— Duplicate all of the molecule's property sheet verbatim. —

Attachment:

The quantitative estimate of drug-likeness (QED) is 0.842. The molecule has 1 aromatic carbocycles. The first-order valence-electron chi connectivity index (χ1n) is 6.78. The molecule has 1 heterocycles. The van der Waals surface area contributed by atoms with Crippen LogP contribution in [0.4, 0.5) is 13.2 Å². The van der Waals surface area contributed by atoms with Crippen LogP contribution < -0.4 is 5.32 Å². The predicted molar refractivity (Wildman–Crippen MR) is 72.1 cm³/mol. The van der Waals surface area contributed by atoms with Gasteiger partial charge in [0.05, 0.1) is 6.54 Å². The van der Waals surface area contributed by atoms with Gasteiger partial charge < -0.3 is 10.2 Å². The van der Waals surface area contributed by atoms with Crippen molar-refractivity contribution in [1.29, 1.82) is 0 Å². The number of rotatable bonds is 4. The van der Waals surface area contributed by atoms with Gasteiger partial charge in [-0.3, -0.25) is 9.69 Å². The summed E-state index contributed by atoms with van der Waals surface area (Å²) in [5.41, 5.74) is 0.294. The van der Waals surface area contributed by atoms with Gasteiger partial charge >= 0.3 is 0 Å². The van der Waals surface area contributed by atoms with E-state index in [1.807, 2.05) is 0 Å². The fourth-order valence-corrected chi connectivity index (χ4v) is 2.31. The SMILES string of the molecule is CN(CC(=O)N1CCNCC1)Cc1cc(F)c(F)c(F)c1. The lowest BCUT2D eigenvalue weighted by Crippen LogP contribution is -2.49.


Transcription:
The quantitative estimate of drug-likeness (QED) is 0.842. The molecule has 1 aromatic carbocycles. The first-order valence-electron chi connectivity index (χ1n) is 6.78. The molecule has 1 heterocycles. The van der Waals surface area contributed by atoms with Crippen LogP contribution in [0.4, 0.5) is 13.2 Å². The van der Waals surface area contributed by atoms with Crippen LogP contribution < -0.4 is 5.32 Å². The predicted molar refractivity (Wildman–Crippen MR) is 72.1 cm³/mol. The van der Waals surface area contributed by atoms with Gasteiger partial charge in [0.05, 0.1) is 6.54 Å². The van der Waals surface area contributed by atoms with Gasteiger partial charge < -0.3 is 10.2 Å². The van der Waals surface area contributed by atoms with Crippen molar-refractivity contribution in [1.29, 1.82) is 0 Å². The number of rotatable bonds is 4. The van der Waals surface area contributed by atoms with Gasteiger partial charge in [-0.3, -0.25) is 9.69 Å². The summed E-state index contributed by atoms with van der Waals surface area (Å²) in [5.41, 5.74) is 0.294. The van der Waals surface area contributed by atoms with Gasteiger partial charge >= 0.3 is 0 Å². The van der Waals surface area contributed by atoms with E-state index in [1.807, 2.05) is 0 Å². The fourth-order valence-corrected chi connectivity index (χ4v) is 2.31. The SMILES string of the molecule is CN(CC(=O)N1CCNCC1)Cc1cc(F)c(F)c(F)c1. The lowest BCUT2D eigenvalue weighted by Crippen LogP contribution is -2.49.